Auto Service World
Feature   October 1, 2006   by J.D. Ney

The Downside of Quality

Increasingly Reliable OE Parts Are Forcing the Aftermarket to Change

According to research recently released by Frost & Sullivan, original equipment parts are becoming too reliable, and lasting far too long.

HVAC, lighting, brakes, and emissions systems were all put under the microscope in the company’s study, and in most cases, it was determined that replacement rates were in decline, and some significantly so.

Steven Spivey, an automotive industry analyst with Frost and Sullivan, says that the burden of research points to some key market areas. “Growth rates will simply not keep up, and the size of the pie will not grow fast enough for everybody,” he says.

Apart from the obvious issue of longer service life halting the natural flow of vehicles into the aftermarket, there were also several other ancillary circumstances affecting the outlook highlighted in the study.

Rising fuel prices are projected to cost the aftermarket some revenue in the coming years as drivers may choose to drive less, thus conserving their various automotive parts along with their chequebooks.

Furthermore, although a J.D. Power and Associates finding, discussed in this space last month, noted a halting of the dealerships’ incursion into the four- to eight-year-old vehicle market, that’s not to say that they won’t keep trying. In this area, GM seems to have dropped the gauntlet.

The aftermarket, of course, is the bastion of the off-warranty vehicle; and that is the very target of the new GM warranty plan, which is seeking to retain the service dollars of vehicles for a newly extended period of time. While GM Canada president Arturo Elias said diplomatically, in his announcement of the program, “We want to share this new level of confidence with our customers by providing the best coverage in the industry including warranty, roadside assistance, courtesy transportation and peace of mind,” he might also have added how delighted he was to keep Buicks in Mr. Goodwrench’s bays.

That’s not to say that there aren’t areas where research has shown the aftermarket to be strong. These include, to put it bluntly, cheap imports, careless driving, and customization trends.

While headlamps and interior LED lighting dollars will likely be scarce given the quality of the newest technologies, the drive for customization in brake lighting may help. Strict government regulations severely limit drivers wishing to customize their headlamps, but rear brake lighting remains fair game. As such, replacements in this market niche are expected to remain constant, and this is where Spivey offers the greatest hope for jobbers looking to move forward.

On the other side of the coin, poor driving habits can also aid the aftermarket’s prospects, seeing as rear lighting is one of the most common collision replacements. While it may seem dubious to applaud the failings of inattentive, tailgating drivers, they do present a constant flow of business for the lighting market; and that is unlikely to change much, given the growing congestion on Canada’s highways.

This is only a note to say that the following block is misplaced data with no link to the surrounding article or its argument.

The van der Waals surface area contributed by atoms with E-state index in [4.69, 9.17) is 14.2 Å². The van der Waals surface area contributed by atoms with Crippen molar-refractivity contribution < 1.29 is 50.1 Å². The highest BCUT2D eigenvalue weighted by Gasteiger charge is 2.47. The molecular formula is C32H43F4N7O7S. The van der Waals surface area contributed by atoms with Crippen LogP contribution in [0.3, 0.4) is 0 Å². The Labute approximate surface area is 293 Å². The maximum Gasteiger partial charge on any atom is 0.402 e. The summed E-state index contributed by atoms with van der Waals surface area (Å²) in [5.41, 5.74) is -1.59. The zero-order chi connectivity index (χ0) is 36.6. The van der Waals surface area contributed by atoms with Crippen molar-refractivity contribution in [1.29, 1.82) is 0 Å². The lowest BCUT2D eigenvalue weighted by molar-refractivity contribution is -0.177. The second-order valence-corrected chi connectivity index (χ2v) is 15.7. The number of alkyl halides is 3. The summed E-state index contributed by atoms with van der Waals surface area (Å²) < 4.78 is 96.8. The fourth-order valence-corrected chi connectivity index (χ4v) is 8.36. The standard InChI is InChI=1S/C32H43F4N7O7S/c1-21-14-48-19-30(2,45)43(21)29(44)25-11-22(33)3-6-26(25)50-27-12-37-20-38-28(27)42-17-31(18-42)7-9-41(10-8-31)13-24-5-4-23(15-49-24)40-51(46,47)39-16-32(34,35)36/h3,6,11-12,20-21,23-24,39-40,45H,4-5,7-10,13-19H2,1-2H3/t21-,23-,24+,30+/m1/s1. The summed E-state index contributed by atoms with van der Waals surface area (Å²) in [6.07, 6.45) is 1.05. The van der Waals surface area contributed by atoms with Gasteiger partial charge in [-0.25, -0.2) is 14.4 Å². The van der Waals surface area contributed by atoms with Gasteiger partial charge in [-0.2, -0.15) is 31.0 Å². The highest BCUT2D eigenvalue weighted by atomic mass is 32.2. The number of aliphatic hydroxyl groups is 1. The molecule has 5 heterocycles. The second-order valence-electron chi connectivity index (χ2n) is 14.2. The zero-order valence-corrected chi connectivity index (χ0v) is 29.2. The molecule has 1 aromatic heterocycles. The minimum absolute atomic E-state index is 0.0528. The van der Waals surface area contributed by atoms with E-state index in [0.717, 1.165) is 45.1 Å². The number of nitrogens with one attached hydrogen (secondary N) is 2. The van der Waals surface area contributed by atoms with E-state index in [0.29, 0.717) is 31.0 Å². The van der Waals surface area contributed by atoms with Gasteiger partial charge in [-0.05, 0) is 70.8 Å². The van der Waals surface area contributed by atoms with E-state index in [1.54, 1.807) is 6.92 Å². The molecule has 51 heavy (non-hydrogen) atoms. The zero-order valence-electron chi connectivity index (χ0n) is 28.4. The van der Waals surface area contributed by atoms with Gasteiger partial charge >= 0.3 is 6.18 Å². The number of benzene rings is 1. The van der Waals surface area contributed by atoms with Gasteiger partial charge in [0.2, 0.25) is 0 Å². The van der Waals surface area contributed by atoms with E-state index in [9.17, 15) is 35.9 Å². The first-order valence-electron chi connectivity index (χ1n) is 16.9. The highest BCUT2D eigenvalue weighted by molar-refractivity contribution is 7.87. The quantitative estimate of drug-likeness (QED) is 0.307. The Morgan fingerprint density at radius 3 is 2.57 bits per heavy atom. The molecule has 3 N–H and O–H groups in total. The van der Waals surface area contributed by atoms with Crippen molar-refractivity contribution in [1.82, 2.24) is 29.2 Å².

Brake components, long a staple of the aftermarket, are another potentially significant market. Spivey cites the advent of ceramic brake friction as an example. While this new generation of brake pad is quieter and cleaner than its semi-metallic predecessor, its expected lifespan can be shorter.

Perhaps even more significant, in terms of the brake market’s overall sales picture, is the apparent deterioration in brake rotor quality. “From our conversations with installers, it seems as though a rotor that used to last on average three to four brake jobs, is now really only lasting on average maybe one or two brake jobs,” says Spivey. According to Spivey, thinner, lower-quality brake rotors are quickly becoming the norm within the auto industry, as manufacturers–particularly the domestics-look to slash costs.

More often than not, this means importing cheaper parts from low-cost countries like China. In terms of imports from that country in particular, for the automotive market as a whole, and the brake market in particular, the affect of the trend is staggering.

According to recent reports from both official Chinese sources and independent study groups like Global Source, China’s influence in the market is only going to become more significant in the coming years. In fact, a recent report from the Chinese Ministry of Commerce stated that 2005 automotive exports reached $8.9 billion U.S., a jump of some 23% over 2004.

While that number includes components from the entire vehicle, a more focused study put together by Global Source pegged the value of Chinese brake exports at $1.4 billion U.S. in 2005, an increase of some 30% over the previous year. While the brake numbers are substantial, their effect on the OE market is limited, as Global Source’s general manager of content development, Michael Kleist, notes. “Less than 20% go into assembly lines, due to the challenge of meeting stringent international certification requirements. In addition, most top carmakers already have long-standing relationships with established brake part manufacturers.”

However, given the financial woes of the big three domestic producers, one can only expect that percentage to climb. In that eventuality, the aftermarket should be able to benefit by providing disgruntled consumers with a better alternative, which is where Spivey sees the aftermarket heading. “It’s time to rethink the fit, form, and function role of the aftermarket,” he says, “to focus on taking what the OEMs do, and improve it.”

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